In FinFETs, the vertical channels that form the transistor's electrical path are shaped by lithography and etch, processes that can result in uneven channel widths. The non-uniformity negatively impacts power and performance, which is one of the major reasons customers are moving to GAA.

GAA transistors resemble FinFET transistors that have been rotated by 90 degrees so that the channels are horizontal instead of vertical. The GAA channels are formed using epitaxy and selective materials removal, technologies that enable customers to precisely engineer the width and uniformity for optimum power and performance. Applied's first-ever product was an epitaxy system, and the company has been the market leader ever since. Applied pioneered selective materials removal when it launched the Selectra® system in 2016 and is the market leader with over 1,000 chambers in use by customers.

A major challenge of manufacturing GAA transistors is that the space between the channels is only around 10nm, and customers must deposit the multilayer gate oxide and metal gate stacks around all four sides of the channels in the minute space available.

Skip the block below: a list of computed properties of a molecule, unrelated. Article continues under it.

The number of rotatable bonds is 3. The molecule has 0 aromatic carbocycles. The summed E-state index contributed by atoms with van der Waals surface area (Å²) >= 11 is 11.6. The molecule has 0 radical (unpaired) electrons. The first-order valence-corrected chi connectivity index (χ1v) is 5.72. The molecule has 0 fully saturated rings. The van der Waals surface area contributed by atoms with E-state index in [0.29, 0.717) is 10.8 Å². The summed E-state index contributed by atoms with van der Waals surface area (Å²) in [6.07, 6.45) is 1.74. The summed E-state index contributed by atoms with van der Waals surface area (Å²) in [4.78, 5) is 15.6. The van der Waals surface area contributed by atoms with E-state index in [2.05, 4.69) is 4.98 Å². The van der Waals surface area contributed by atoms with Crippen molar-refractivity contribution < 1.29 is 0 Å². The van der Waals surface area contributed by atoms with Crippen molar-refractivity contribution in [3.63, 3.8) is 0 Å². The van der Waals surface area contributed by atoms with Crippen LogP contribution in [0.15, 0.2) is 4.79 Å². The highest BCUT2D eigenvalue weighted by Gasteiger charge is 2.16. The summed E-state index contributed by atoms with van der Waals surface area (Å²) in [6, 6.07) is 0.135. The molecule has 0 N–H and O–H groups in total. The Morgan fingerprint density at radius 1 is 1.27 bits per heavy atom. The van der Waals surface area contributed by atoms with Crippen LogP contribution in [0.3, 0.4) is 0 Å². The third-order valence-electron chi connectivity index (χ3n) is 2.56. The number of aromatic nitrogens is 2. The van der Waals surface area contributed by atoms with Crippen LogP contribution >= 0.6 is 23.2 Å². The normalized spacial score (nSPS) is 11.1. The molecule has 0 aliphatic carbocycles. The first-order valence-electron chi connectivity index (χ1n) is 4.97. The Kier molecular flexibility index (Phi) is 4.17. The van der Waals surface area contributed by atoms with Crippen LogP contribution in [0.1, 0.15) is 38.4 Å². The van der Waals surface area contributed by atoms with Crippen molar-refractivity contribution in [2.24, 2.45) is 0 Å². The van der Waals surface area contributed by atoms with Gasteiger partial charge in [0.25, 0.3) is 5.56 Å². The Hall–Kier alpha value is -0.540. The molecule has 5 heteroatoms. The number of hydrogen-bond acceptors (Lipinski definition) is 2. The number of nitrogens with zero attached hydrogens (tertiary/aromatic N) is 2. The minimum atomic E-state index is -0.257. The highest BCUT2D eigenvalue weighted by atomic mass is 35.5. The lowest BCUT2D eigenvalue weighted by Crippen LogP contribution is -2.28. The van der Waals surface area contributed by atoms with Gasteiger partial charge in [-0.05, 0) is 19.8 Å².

Applied has developed an IMS™ (Integrated Materials Solution) system for the gate oxide stack. A thinner gate oxide results in higher drive current and transistor performance. However, thinner gate oxides typically result in higher leakage current that wastes power and creates heat. Applied's new IMS system reduces equivalent oxide thickness by 1.5 angstroms, enabling designers to increase performance with no increase in gate leakage or keep performance constant and reduce gate leakage by more than 10X. It integrates atomic layer deposition (ALD), thermal steps, plasma treatment steps and metrology in a single, high-vacuum system.

Applied is also demonstrating an IMS system for engineering GAA metal gate stacks, enabling customers to vary gate thicknesses in order to tune transistor threshold voltages to meet the performance-per-watt goals of specific computing applications ranging from battery-powered mobile devices to high-performance servers. It performs the high-precision metal ALD steps in high vacuum to prevent atmospheric contamination.